The mix of leasing counterparties makes it tricky to access credit on a traditional basis.
The fact that the UK has a chronic undersupply of housing is well understood and spoken about frequently. What gets less attention is the need to deliver a huge mix of homes to meet needs, including homes that support the most vulnerable in society.
Over the last three years UK institutional investors have increasingly focused on investments addressing the UK housing shortage, in particular the social and affordable sectors. By investing in long-term housing solutions investors can access inflation-linked income and create a positive local impact.
However, it can be a challenging sector for investors to break into because it is very granular – there are many stakeholders to consider, from the local authority to the charity or housing association, management company and the vulnerable adult. Both the level of knowledge needed and the relationships with the various parties can make it challenging for investors to get directly involved.
Importance of private sector funding
Specialist-supported housing provides accommodation for people with learning and physical difficulties, mental health challenges or autism. The current high inflationary environment and public sector debt levels will inevitably put the funding of social housing, care and support under the microscope.
Given the savings private sector capital provides to the wider public purse, the case for investing remains strong for those with a proper understanding of the key market drivers and downside risks. The private sector has a bigger role to play in plugging the gap in delivery.
”A move to long-term leases over the last five years has helped drive more investment into the space.
A move to long-term leases over the last ve years has helped drive more investment into the space. The traditional short-term leases were deterring investors who are generally looking at long-term investment.
The model continues to evolve
As you would expect with a relatively new sector, the model has evolved at pace over the last few years. And while there may have been an initial expectation of a hands-off portfolio management approach, as seen in more traditional property long-lease models, that is not the reality.
There is an opportunity for private capital to help meet the significant demand for social housing.
Close partnerships and transparency is key: there are several different stakeholders, the most important of which is the vulnerable individual who needs a home, together with the leaseholder, the tenant, the care provider and each local council.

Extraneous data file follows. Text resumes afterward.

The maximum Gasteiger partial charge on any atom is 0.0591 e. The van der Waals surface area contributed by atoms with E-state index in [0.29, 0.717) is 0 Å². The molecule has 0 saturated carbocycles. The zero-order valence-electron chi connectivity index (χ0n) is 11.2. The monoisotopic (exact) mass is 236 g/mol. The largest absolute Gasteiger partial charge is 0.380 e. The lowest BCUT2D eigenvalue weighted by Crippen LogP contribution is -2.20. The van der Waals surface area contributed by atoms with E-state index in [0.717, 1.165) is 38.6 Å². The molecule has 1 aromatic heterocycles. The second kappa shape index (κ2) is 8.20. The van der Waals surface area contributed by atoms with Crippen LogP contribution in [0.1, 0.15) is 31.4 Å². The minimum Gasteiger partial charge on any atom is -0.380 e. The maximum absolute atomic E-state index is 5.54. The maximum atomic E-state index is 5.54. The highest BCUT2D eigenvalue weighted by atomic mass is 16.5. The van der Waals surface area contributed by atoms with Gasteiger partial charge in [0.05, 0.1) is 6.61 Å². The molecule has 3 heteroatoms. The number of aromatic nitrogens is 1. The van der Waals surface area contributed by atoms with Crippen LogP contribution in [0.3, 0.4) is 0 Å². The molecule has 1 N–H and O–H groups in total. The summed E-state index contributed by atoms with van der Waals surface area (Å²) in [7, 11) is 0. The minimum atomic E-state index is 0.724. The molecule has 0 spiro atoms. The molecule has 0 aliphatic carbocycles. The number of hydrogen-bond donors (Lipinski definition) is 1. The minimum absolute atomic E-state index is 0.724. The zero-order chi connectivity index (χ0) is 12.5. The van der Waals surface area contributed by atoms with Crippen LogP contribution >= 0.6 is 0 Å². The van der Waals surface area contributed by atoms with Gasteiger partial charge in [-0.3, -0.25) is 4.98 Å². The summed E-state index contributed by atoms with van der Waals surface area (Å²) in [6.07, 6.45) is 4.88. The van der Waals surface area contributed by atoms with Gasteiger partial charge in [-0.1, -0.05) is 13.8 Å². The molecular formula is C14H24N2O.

For the model to work effectively, each of those stakeholders needs to work together to fulfil their role. If not, and as we have sometimes seen in practice, the whole model can come under pressure.
Solving an acute housing need
There are very few funds available in the unlisted sector that provide specialist-supported housing to extremely vulnerable people, despite the significant demand for this type of housing. Without this housing, individuals are forced to remain in NHS hospitals or care facilities, which as well as being more expensive than specialist-supported housing, is totally inappropriate for these individuals.
Strong relationships with the referral teams in local councils and local care providers, either directly or through development partners, are a must. Ensuring that referrals are identified prior to property acquisition significantly reduces the risk of properties being empty. It can also open up opportunities for investors in the wider housing sector, such as accommodation for children leaving the care system, or more specific temporary and emergency accommodation.
More equal sharing of risks
The sector operates on a long-term lease, typically around 25 years, to a housing association, with annual inflation-linked increases. While this is appealing from an investment perspective, the lease can put pressure on housing associations, especially where occupancy is below target levels.
”New lease clauses are being brought in that formalise risk sharing to help provide housing associations, and their occupational tenants, with long-term protection.
New lease clauses are being brought in that formalise risk sharing to help provide housing associations, and their occupational tenants, with long-term protection. These measures may have a short-term impact on returns but ensure stability in the sector over the long term.
Working in partnership with providers
There are a mix of leasing counterparties that operate in this sector, from small providers all the way up to large national providers. Given they are usually charities or not-for-prot organisations, it is dicult to make assessments on a traditional credit basis. Instead an analysis is typically carried out on an organisations operational capability to assess their ability to manage assets over the longer term.
In supported housing the leaseholder relationship needs to be approached dierently from traditional open-market or aordable housing. These counterparties are partners in the delivery of specialist housing and a supportive proactive approach is essential.
Although there are still challenges to be addressed in specialist supported housing, it is easy to forget the signicant progress that has been made in the sector over the last ve years.
For those who are in it for the long haul, there is an ongoing opportunity for private capital to help meet the signicant demand for specialist social housing, to provide genuinely impactful ESG benets for all stakeholders, a secure income stream, and, most importantly, to provide much-needed homes for the most vulnerable people in our society.